In the letter to Anne Glover, who advises Commission President José Manuel Barroso, scientists from both the EU and North America say that they are concerned because the Commission’s scientific committees have so far not been consulted on the Commission's upcoming strategy on endocrine disruptors, due in the autumn.
"We are concerned that the approach proposed could rewrite well-accepted scientific and regulatory principles in the areas of toxicology and ecotoxicology without adequate scientific evidence justifying such a departure from existing practices," the authors write.
Endocrine-disrupting chemicals mainly enter the environment through industrial and urban discharges. Human exposure can occur via the ingestion of food, dust and water, inhalation of gases and particles in the air, and skin contact with plastics and rubbers.
Known examples of endocrine-disrupting chemicals include phthalates (a plastic-softener), brominated flame retardants (often used in household textile or furniture) and metals like lead and mercury.
Some endocrine-disrupting chemicals occur naturally, while synthetic varieties can be found in pesticides, electronics, personal care products and cosmetics. They can also be found as additives or as contaminants in food.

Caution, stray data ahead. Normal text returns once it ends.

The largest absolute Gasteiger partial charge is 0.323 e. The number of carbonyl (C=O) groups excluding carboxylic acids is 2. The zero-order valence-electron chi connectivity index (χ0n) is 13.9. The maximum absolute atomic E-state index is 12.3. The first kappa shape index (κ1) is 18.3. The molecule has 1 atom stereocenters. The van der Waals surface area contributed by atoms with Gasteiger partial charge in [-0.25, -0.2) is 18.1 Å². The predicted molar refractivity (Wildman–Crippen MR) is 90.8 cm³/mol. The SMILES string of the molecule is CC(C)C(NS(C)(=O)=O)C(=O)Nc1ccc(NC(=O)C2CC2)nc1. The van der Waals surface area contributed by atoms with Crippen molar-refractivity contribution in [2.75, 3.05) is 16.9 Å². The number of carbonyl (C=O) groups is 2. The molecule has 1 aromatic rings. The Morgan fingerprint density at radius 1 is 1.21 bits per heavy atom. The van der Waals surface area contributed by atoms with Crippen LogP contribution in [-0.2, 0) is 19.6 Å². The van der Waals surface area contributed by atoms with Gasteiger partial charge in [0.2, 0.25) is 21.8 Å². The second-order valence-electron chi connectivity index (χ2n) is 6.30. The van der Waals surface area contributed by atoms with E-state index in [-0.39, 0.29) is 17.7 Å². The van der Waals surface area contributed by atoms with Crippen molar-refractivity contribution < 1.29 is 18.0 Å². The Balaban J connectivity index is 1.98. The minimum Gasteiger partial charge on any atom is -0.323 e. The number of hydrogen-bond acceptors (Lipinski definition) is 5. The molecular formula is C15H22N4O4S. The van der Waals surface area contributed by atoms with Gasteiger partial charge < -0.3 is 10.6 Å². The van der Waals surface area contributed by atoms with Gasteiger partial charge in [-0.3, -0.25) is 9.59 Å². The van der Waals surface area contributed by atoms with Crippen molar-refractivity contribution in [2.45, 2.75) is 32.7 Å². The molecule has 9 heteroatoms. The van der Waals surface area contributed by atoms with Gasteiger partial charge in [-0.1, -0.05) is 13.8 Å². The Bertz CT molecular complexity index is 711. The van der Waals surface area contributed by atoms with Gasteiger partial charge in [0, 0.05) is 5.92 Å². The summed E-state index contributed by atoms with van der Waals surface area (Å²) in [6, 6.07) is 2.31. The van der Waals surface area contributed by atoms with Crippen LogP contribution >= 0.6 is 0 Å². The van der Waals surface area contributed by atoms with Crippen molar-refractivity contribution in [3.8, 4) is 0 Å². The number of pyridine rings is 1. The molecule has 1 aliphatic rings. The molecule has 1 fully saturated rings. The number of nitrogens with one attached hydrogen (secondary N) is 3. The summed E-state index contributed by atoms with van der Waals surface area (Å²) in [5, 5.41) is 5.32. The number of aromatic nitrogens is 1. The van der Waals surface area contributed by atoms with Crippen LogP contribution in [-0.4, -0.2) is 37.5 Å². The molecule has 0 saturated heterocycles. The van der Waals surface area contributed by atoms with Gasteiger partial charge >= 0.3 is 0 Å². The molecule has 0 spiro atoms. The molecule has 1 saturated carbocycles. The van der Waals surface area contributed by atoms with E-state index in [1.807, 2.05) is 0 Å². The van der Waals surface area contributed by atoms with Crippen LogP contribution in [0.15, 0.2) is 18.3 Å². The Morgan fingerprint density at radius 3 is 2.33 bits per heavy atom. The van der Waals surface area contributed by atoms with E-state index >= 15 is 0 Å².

Exchange of letters
A report by the Stockholm-based professor Åke Bergman, published in February, linked endocrine-disrupting chemicals with rising levels of cancer along with increasing brain, thyroid and reproductive problems.
The declaration said that the Europe-wide rate of increase in endocrine-related diseases cannot be explained by genetics or lifestyle choices alone.
After the European Food Safety Authority (EFSA) published a scientific opinion distinguishing between harmless endocrine-active substances and endocrine disruptors, the anti-pesticides organisation PAN Europe sent an open letter to Health Commissioner Tonio Borg, stating that EFSA was trying to create regulatory loopholes for the industry.
In the reply to PAN Europe, Borg's cabinet backed EFSA by saying that EFSA's definition is internationally recognised by the World Health Organization (WHO) and is in accordance with EU law.
However, in the newest letter to Glover, scientists say the Commission is ignoring crucial parts of EFSA's opinion which is "disturbing".
The scientists write that if the Commission adopts a policy stating that it is impossible to define a safe limit or threshold for a substance classified as an endocrine disruptor, this would reverse current scientific and regulatory practices.
They worry that the Commission's approach on endocrine disruptors will end up applying to all chemicals, thus discarding scientific basis and support by scientists on risk assessment.
"We have noted your important interventions on the need for scientific evidence to be at the heart of EU policy and are therefore writing to urge your review of the emerging policy to ensure that the opinion of relevant scientific committees and member states authorities are taken into account," the scientists write in the letter to Glover.